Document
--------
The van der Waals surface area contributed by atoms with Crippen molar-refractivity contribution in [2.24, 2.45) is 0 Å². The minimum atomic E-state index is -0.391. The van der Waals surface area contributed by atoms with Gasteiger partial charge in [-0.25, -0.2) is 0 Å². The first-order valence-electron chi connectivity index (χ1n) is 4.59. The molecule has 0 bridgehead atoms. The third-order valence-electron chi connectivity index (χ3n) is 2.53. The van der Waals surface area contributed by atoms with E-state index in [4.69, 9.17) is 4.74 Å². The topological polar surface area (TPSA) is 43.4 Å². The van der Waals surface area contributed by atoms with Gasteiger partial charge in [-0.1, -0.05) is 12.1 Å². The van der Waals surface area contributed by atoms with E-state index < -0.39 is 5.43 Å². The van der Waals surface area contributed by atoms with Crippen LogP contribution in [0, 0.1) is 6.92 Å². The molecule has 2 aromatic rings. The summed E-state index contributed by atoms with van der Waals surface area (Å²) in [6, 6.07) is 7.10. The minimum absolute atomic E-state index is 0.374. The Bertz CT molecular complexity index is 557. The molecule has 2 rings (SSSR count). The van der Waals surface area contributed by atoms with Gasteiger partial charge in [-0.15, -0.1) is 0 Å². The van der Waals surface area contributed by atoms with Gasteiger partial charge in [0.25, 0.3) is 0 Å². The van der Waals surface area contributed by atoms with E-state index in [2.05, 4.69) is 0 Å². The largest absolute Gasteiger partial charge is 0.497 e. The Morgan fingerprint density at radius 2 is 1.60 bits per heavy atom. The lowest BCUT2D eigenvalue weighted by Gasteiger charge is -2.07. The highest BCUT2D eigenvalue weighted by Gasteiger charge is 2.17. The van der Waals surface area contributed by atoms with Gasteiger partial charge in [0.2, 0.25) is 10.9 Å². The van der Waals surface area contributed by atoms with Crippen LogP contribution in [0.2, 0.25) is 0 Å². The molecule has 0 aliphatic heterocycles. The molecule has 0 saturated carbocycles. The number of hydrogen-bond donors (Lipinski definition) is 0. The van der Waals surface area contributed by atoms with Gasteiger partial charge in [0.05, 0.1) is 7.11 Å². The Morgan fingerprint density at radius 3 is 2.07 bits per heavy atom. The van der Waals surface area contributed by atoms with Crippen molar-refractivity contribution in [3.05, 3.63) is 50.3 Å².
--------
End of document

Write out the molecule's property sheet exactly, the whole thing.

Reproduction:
The van der Waals surface area contributed by atoms with Crippen molar-refractivity contribution in [2.24, 2.45) is 0 Å². The minimum atomic E-state index is -0.391. The van der Waals surface area contributed by atoms with Gasteiger partial charge in [-0.25, -0.2) is 0 Å². The first-order valence-electron chi connectivity index (χ1n) is 4.59. The molecule has 0 bridgehead atoms. The third-order valence-electron chi connectivity index (χ3n) is 2.53. The van der Waals surface area contributed by atoms with E-state index in [4.69, 9.17) is 4.74 Å². The topological polar surface area (TPSA) is 43.4 Å². The van der Waals surface area contributed by atoms with Gasteiger partial charge in [-0.1, -0.05) is 12.1 Å². The van der Waals surface area contributed by atoms with E-state index < -0.39 is 5.43 Å². The van der Waals surface area contributed by atoms with Crippen LogP contribution in [0, 0.1) is 6.92 Å². The molecule has 2 aromatic rings. The summed E-state index contributed by atoms with van der Waals surface area (Å²) in [6, 6.07) is 7.10. The minimum absolute atomic E-state index is 0.374. The Bertz CT molecular complexity index is 557. The molecule has 2 rings (SSSR count). The van der Waals surface area contributed by atoms with Gasteiger partial charge in [-0.15, -0.1) is 0 Å². The van der Waals surface area contributed by atoms with Gasteiger partial charge in [0.25, 0.3) is 0 Å². The van der Waals surface area contributed by atoms with E-state index in [2.05, 4.69) is 0 Å². The largest absolute Gasteiger partial charge is 0.497 e. The Morgan fingerprint density at radius 2 is 1.60 bits per heavy atom. The lowest BCUT2D eigenvalue weighted by Gasteiger charge is -2.07. The highest BCUT2D eigenvalue weighted by Gasteiger charge is 2.17. The van der Waals surface area contributed by atoms with Gasteiger partial charge in [0.2, 0.25) is 10.9 Å². The van der Waals surface area contributed by atoms with Crippen LogP contribution in [0.2, 0.25) is 0 Å². The molecule has 0 aliphatic heterocycles. The molecule has 0 saturated carbocycles. The number of hydrogen-bond donors (Lipinski definition) is 0. The van der Waals surface area contributed by atoms with Gasteiger partial charge in [0.05, 0.1) is 7.11 Å². The Morgan fingerprint density at radius 3 is 2.07 bits per heavy atom. The van der Waals surface area contributed by atoms with Crippen molar-refractivity contribution in [3.05, 3.63) is 50.3 Å².